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A Taste for Corn Liquor

A Taste for Corn Liquor

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Published January 13, 2006

When my attempt to interview the blues legend T-Model Ford in one of his favourite juke joints of Clarksdale, Mississippi fails, I take the offer of his colleague Lightning Malcolm, and take a sizeable swallow of corn liquor. T-Model, who is eating a piece of chicken across the room and preparing for what will be a six hour, no break, gig for the 87-year old performer, laughs.
“You got a taste for the corn liquor now, whooooo!”
“Jesus,” I say when my brain stops hurting.
I had been watching T-Model take hits of the moonshine that he brought with him in his baby blue Lincoln Continental from his hometown of Greenville, Mississippi. As a man who enjoys the occasional glass of bourbon, and a person in good health under the age of 30, I assumed a mouthful of corn liquor couldn’t hurt me.
“I don’t drink too much of this stuff,” Malcolm confides to me. A large, thirty-something white man who grew up in Missouri, but tells me “I’ve been to California some,” Malcolm seems to know his way around life, around talking and drinking.
Malcolm turns out to be a man of remarkable talent, playing a folk style of blues drums that fills out T-Model’s rough sound. He drums solely to watch T-Model, as a type of residency, though on occasion he gets up to aid as a guitar tech.
The evening at Red’s juke joint proves to be a high point for me as a music lover. However, the fact that I remember it at all is dedicated to one stroke of luck—when Malcolm winced at his tiny shot of corn liquor, I took the hint and didn’t take another sip. The effect of roughly an ounce of corn liquor on Malcolm, who weighed roughly 220 pounds, and on juke joint owner Red, also a large man, demonstrated that corn liquor should be tasted, but nothing more.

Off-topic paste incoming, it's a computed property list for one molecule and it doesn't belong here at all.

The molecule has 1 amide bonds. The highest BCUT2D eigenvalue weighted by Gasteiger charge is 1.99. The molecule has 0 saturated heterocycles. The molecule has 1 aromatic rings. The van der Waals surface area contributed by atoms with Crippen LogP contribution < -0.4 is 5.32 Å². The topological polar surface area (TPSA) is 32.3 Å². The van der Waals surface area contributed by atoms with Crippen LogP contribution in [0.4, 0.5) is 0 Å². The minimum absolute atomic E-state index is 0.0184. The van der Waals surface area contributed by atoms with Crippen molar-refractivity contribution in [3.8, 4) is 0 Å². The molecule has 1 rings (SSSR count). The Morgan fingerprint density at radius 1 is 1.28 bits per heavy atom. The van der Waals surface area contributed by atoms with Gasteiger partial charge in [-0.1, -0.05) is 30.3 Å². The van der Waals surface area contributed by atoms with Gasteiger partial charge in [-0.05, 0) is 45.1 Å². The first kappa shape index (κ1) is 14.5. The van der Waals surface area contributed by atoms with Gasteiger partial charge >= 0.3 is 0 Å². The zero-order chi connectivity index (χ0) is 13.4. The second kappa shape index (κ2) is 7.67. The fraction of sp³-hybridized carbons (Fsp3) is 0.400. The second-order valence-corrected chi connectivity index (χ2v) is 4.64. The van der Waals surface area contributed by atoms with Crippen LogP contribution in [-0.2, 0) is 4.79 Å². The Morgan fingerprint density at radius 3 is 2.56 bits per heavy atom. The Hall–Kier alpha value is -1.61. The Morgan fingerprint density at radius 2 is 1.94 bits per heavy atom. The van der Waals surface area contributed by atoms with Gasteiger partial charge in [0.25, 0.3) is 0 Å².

Still, the strange, slightly sweet, slightly plastic taste that warmed the back of my throat and seemed to heat up my hypothalamus, the point in my brain just below my ears in the back of my head, felt something like a blues communion, and I have little doubt that were I ever to return to the South, I would take the tiniest sip at least one more time.
My nights out among the less desirables in Iceland have exposed me to landi, the local moonshine typically made from sugar. The culture of Iceland and Mississippi may not have all that many parallels, but in moonshine they are at least united, and this hints at other similarities. The act of drinking moonshine is a revolt, not just against one’s body and the judgements of modern medicine, but against the idea of authority, if only faintly symbolic now. A sip of something that hasn’t been taxed or approved by the people who decide how you will live.
Of course, consuming poison is not the most productive act of rebellion under the sun. But the sheer stupidity of the action, and the abandonment of class that seems to be a part of such an action give it a certain authenticity—French poets drank Absinthe, and drugs are, by their level of illegality, an upper class activity.
The night after seeing T-Model, I am interviewing another Mississippi blues figure, Dr. Feelgood Potts, who now has a regular gig at an established blues club on Beale Street in Memphis, Tennessee. I tell him I was at a juke joint in Clarksdale the night before.
“A real juke joint, yeah I know those. You have some of that corn liquor?” he asks.
He does a double take when I say I enjoyed it, though I lie and say that I drank it growing up in Iowa.
“Yeah, you gotta be careful with that corn liquor.”
Disclaimer: Corn liquor is legal in a few states in the US, and is marketed as the 198 proof drink spirit Everclear. Moonshine, illegal corn liquor, can kill or cause blindness, as can Icelandic moonshine, known as landi.



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